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FEATURE: Building climate resilience is integral to continued prosperity in the Caribbean


The escalating cost of climate change to the Caribbean region makes a compelling argument for taking early action for adapting to climate change. An analysis of ten years of climate change research in the Caribbean found that sectors that are vital to regional economic and social development, including agriculture and tourism, are especially vulnerable to climate change and its impacts. The findings suggest that well-targeted measures to adapt will be essential to protect the development gains made by the region in recent decades.

The findings come from a new synthesis of climate research that has been compiled and released by the Climate and Development Knowledge Network (CDKN). The package draws on three CDKN-funded projects that have studied climate change in the Caribbean region over the past decade. The new analysis provides fresh insight into the nature of the climate threat to key sectors in the Caribbean, and draws together practical tools and methods that decision makers in the region can use to help them adapt.

The newly released ‘knowledge package’ draws on the CDKN-funded research to identify cross-cutting lessons. This, the second in a series of four knowledge package releases, focusses on making the case for climate resilient investment, identifying the risks and potential adaptation options.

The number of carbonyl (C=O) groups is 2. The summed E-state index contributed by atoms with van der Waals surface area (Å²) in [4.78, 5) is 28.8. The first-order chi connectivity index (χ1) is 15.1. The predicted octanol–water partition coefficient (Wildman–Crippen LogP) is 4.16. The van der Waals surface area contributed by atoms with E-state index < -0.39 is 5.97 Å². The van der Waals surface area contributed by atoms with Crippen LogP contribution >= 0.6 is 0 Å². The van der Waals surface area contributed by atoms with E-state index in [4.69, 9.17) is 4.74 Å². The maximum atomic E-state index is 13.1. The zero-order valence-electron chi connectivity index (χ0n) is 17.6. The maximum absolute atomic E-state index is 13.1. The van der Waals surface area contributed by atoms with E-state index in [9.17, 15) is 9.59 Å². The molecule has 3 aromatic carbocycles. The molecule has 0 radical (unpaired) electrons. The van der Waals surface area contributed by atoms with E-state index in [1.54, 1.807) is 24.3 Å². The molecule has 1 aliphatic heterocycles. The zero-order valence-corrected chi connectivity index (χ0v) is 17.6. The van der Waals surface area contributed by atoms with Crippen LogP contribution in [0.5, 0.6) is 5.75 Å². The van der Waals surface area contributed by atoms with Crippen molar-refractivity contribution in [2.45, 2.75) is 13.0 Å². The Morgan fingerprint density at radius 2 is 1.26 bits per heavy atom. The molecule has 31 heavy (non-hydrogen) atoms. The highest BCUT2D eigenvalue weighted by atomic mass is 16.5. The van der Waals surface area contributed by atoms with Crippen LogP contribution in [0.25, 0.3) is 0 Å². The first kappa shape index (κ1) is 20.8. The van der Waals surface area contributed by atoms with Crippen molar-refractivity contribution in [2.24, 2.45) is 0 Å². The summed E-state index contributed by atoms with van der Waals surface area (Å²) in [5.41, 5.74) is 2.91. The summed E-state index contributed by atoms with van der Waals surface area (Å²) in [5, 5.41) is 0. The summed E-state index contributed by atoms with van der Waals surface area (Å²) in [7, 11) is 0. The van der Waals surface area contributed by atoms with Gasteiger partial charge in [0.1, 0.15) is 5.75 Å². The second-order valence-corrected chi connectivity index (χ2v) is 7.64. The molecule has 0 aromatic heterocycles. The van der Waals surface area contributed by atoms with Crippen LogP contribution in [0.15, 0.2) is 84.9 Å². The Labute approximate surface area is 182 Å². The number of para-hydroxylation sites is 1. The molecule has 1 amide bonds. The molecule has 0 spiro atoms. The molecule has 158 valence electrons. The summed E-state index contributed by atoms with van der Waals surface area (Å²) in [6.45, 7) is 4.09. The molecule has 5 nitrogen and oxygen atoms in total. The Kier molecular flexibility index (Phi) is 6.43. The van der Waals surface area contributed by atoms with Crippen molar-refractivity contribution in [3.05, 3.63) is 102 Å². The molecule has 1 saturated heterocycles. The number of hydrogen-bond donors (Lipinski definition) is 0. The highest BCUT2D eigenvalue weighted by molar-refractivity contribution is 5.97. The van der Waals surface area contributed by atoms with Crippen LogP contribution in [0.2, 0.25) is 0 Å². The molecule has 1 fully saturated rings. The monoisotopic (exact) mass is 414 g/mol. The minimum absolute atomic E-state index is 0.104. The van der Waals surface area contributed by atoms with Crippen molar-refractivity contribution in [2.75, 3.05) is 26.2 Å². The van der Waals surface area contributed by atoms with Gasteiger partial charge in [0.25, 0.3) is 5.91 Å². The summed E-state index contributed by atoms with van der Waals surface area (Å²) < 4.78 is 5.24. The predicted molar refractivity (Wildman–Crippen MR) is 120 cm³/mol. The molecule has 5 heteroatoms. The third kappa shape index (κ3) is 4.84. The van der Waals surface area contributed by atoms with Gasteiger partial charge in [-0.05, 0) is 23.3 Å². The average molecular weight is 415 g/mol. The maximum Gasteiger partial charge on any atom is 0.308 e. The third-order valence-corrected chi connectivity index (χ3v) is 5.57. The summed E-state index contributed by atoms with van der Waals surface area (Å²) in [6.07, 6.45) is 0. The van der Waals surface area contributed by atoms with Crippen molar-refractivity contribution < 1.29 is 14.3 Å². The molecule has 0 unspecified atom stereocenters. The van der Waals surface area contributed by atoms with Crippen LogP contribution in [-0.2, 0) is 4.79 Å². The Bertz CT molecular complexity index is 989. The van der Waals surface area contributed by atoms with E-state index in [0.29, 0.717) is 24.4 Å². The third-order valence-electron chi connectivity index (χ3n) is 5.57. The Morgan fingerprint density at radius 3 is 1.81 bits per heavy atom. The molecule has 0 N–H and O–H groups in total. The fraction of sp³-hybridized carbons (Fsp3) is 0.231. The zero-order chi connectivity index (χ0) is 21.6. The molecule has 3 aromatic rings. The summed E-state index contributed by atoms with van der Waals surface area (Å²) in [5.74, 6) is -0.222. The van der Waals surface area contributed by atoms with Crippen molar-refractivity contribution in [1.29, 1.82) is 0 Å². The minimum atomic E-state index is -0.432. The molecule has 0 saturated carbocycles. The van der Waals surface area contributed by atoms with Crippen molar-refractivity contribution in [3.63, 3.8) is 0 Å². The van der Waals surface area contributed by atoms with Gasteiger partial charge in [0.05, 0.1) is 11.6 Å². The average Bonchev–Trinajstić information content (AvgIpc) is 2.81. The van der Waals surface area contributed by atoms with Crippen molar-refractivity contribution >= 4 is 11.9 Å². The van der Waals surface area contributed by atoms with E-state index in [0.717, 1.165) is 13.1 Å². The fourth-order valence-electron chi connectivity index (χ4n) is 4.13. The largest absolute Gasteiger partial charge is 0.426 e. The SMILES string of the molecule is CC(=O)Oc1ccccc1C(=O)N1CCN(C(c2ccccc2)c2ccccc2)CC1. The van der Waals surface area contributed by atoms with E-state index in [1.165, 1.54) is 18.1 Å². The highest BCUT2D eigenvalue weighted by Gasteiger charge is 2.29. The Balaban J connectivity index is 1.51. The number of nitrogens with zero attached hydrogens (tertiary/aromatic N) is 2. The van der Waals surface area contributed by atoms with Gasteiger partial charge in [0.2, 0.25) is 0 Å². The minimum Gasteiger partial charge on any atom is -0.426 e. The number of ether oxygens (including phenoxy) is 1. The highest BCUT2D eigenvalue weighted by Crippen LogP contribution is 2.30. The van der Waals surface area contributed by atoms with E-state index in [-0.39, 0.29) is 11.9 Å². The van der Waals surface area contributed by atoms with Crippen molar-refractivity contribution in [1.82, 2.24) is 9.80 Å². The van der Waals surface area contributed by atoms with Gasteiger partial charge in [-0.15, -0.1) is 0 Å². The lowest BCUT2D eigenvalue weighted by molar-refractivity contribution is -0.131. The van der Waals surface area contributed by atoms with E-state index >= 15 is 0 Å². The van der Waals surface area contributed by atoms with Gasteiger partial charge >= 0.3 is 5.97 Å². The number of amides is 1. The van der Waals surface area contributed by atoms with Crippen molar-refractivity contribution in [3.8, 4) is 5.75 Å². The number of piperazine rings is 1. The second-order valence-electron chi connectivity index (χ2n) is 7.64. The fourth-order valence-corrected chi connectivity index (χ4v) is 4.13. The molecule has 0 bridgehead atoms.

The research, tools and other resources that have been used to formulate the knowledge package have been compiled and can be accessed via the CDKN webaite: cdkn.org/2017/02/climate-risk-caribbean-prosperity.

Key findings from the research include:

  1. Climate variability and change are already having severe impacts on key sectors including agriculture and tourism.
  2. These impacts are reversing economic growth, exacerbating poverty and undermining the future prosperity of Caribbean countries.
  3. CDKN research has provided locally appropriate climate change projections that give fresh insight into the vulnerability of key sectors.
  4. Adaptation investment in the agriculture sector is needed to account for projected changes in rainfall and growing seasons, and occurrence of extreme events, especially drought.
  5. Adaptation investment in the tourism sector is also needed to build resilience to rising seas, bleached coral reefs, water scarcity and gradual temperature increase.
  6. There are many potential adaptation measures that can be applied by governments, businesses, individuals and development partners.
  7. Financial support is needed to support adaptation action as high up-front costs are a barrier to local adaptation e orts.
  8. Effectively prioritising adaptation options can maximise their value and lead to positive co-benefits for individuals, businesses and society.

An information brief, video and infographic have been produced which identify the most important findings from the research. To access these and to find out more about the research on which they were based visit: cdkn.org/2017/02/climate-risk-caribbean-prosperity

Picture: Carlos Octavio Uranga

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